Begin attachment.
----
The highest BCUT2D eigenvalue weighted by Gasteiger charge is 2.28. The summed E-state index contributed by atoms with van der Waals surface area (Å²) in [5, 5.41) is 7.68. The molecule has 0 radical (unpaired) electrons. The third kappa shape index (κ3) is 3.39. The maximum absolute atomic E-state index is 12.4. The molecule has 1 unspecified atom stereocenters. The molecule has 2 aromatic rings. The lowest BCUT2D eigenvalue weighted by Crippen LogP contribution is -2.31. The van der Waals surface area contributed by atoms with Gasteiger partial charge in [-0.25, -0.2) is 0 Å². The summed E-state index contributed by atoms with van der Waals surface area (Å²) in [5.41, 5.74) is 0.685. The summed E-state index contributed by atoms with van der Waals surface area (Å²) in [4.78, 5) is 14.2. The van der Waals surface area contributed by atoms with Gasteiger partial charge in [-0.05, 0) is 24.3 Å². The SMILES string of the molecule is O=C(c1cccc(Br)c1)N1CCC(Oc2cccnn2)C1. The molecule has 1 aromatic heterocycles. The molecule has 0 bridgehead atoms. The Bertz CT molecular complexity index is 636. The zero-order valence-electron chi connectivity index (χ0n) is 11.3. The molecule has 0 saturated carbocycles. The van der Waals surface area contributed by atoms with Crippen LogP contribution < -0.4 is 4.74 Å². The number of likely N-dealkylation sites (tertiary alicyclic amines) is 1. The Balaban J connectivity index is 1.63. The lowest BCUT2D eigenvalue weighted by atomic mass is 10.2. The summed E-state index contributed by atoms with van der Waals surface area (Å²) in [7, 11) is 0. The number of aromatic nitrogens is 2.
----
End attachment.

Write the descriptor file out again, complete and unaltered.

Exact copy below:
The highest BCUT2D eigenvalue weighted by Gasteiger charge is 2.28. The summed E-state index contributed by atoms with van der Waals surface area (Å²) in [5, 5.41) is 7.68. The molecule has 0 radical (unpaired) electrons. The third kappa shape index (κ3) is 3.39. The maximum absolute atomic E-state index is 12.4. The molecule has 1 unspecified atom stereocenters. The molecule has 2 aromatic rings. The lowest BCUT2D eigenvalue weighted by Crippen LogP contribution is -2.31. The van der Waals surface area contributed by atoms with Gasteiger partial charge in [-0.25, -0.2) is 0 Å². The summed E-state index contributed by atoms with van der Waals surface area (Å²) in [5.41, 5.74) is 0.685. The summed E-state index contributed by atoms with van der Waals surface area (Å²) in [4.78, 5) is 14.2. The van der Waals surface area contributed by atoms with Gasteiger partial charge in [-0.05, 0) is 24.3 Å². The SMILES string of the molecule is O=C(c1cccc(Br)c1)N1CCC(Oc2cccnn2)C1. The molecule has 1 aromatic heterocycles. The molecule has 0 bridgehead atoms. The Bertz CT molecular complexity index is 636. The zero-order valence-electron chi connectivity index (χ0n) is 11.3. The molecule has 0 saturated carbocycles. The van der Waals surface area contributed by atoms with Crippen LogP contribution < -0.4 is 4.74 Å². The number of likely N-dealkylation sites (tertiary alicyclic amines) is 1. The Balaban J connectivity index is 1.63. The lowest BCUT2D eigenvalue weighted by atomic mass is 10.2. The summed E-state index contributed by atoms with van der Waals surface area (Å²) in [7, 11) is 0. The number of aromatic nitrogens is 2.